Advocate For Yourself

I remember hearing those words fifteen years ago when I was in elementary school. I was in a classroom where the few Deaf and Hard of Hearing (DHH) students of the school were bunched up to get tailored advice from staff members who knew sign language. The speech teacher who said those words was reminding us that as we get older, we would need to take the initiative to secure accommodations.

Fifteen years later, my mind consistently replays that phrase, and I am amazed at the importance of advocating for myself now that I successfully (by some standards) went through college and now have a “real” job. (I know being a graduate student doesn’t count, but please pretend it does.)

If I had to evaluate myself on my ability to advocate for myself on a scale of one to ten, where a one means that I’m so shy that I need my parents to conduct every form of communication, and a ten indicates that I’m so good that my inbox is stuffed with other DHH students begging me to advocate on their behalf … I’d rate myself a five. I’ll explain why.

Part of advocating for myself is, really, to state that I am deaf. This is obviously priority number one, since I have to clear that hurdle before getting additional benefits such as interpreting services. I don’t generally have a problem telling people that I’m deaf, because unlike some people with hidden disabilities who have great incentives to hide them, there is almost no reason for me to hide my deafness. Not revealing it puts me at an immediate disadvantage.

At the same time, I don’t want those words to be the first sentence that I’m telling people. This raises the key question:

When is the optimal time for me to tell people that I’m deaf?

I think the optimal time can be captured in a curve, and it would bear a shape like the hypothetical email productivity curve, with the x-axis indicating the time when I tell people I’m deaf (and make the usual requests, e.g., please talk to me clearly, turn off that blaring music, and please do not make me attend a seminar right away), and the y-axis indicating the overall joint utility that me and the other party gain.

Here’s why. At time = 0, equivalent to me telling someone I’m deaf immediately, I’ll have made things clear from the start, or at least more clear than it would have been had I not made that proclamation. That results in some utility for me.

But when two hearing people meet for the first time (e.g., during graduate student orientation), I can’t imagine that they talk about such personal things right away. They probably begin with their names, where they are from, their interests, and other small-talk fodder. Plunging right into deaf-related topics means that we would talk about something deeply personal to me, but that other person would have no knowledge about it, and may be struggling to determine if his or her immediate questions are offensive.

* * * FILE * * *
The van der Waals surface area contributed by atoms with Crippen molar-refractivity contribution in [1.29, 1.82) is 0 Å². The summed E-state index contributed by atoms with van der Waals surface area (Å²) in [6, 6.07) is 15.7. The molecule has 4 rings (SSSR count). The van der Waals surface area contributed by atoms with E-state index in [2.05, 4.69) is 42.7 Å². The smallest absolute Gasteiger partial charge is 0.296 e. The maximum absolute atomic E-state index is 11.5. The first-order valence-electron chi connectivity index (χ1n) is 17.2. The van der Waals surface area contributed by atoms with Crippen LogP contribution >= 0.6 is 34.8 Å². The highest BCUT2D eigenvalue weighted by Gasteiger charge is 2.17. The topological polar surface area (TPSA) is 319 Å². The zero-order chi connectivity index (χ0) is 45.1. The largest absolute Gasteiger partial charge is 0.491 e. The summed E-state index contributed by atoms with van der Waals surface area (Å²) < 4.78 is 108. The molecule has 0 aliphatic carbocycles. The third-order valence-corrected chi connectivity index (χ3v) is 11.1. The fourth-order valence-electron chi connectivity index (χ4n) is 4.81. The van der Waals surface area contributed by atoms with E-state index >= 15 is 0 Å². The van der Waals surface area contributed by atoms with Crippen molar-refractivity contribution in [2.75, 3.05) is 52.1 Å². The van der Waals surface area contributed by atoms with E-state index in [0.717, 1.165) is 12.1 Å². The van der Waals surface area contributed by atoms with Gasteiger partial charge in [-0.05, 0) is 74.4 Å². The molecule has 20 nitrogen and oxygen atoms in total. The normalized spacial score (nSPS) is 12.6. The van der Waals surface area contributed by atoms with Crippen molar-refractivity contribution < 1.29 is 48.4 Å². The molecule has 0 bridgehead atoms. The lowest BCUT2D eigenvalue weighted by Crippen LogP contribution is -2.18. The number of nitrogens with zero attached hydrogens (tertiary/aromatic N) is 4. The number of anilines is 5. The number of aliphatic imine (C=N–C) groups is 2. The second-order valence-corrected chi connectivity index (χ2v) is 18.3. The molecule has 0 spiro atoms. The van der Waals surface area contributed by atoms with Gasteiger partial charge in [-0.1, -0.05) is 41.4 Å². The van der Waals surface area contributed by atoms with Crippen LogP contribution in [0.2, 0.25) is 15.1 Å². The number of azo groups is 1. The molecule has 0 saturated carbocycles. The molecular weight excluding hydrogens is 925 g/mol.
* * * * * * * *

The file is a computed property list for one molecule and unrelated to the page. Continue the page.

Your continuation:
This is why I generally like to start conversations about “normal” things. Then when the time is right, I’ll be at the top of the joint utility curve. That is when I will tell the other person that I’m deaf. He or she may or may not gain much utility as compared to time = 0, but I know that I will have much more utility at that time, which explains the rise in the curve.

The problem with my approach is that I really have to tell the person early, because the curve quickly levels off (or can dip below zero, indicating negative (!) utility). If I keep hiding my deafness, and only reveal it after the 347th meeting with that person, then I’ll be angry at myself for not advocating for myself early, and the other person will be incensed that I didn’t tell them why I missed some information during earlier, wasted meetings. Oops.

I wish I could say that I conveyed the information regarding my deafness at optimal times to everyone important in my life. Unfortunately, I do not, and there have been several unsatisfactory events in college and in Berkeley that I probably could have avoided had I made things clearer earlier. The classic example is when I show up to meetings with at least two other people. These are a problem for me even without background noise, since it is difficult to understand two people when they are talking to each other, rather than directly to me.

Hence, the five I rate myself.

To work on my internal advocacy rating, in the future, I will no longer agree to take part in a group meeting without me making it clear that I will need some assistance. It makes things so much easier in the long run, at the cost of a little initial awkwardness that I have to learn to ignore.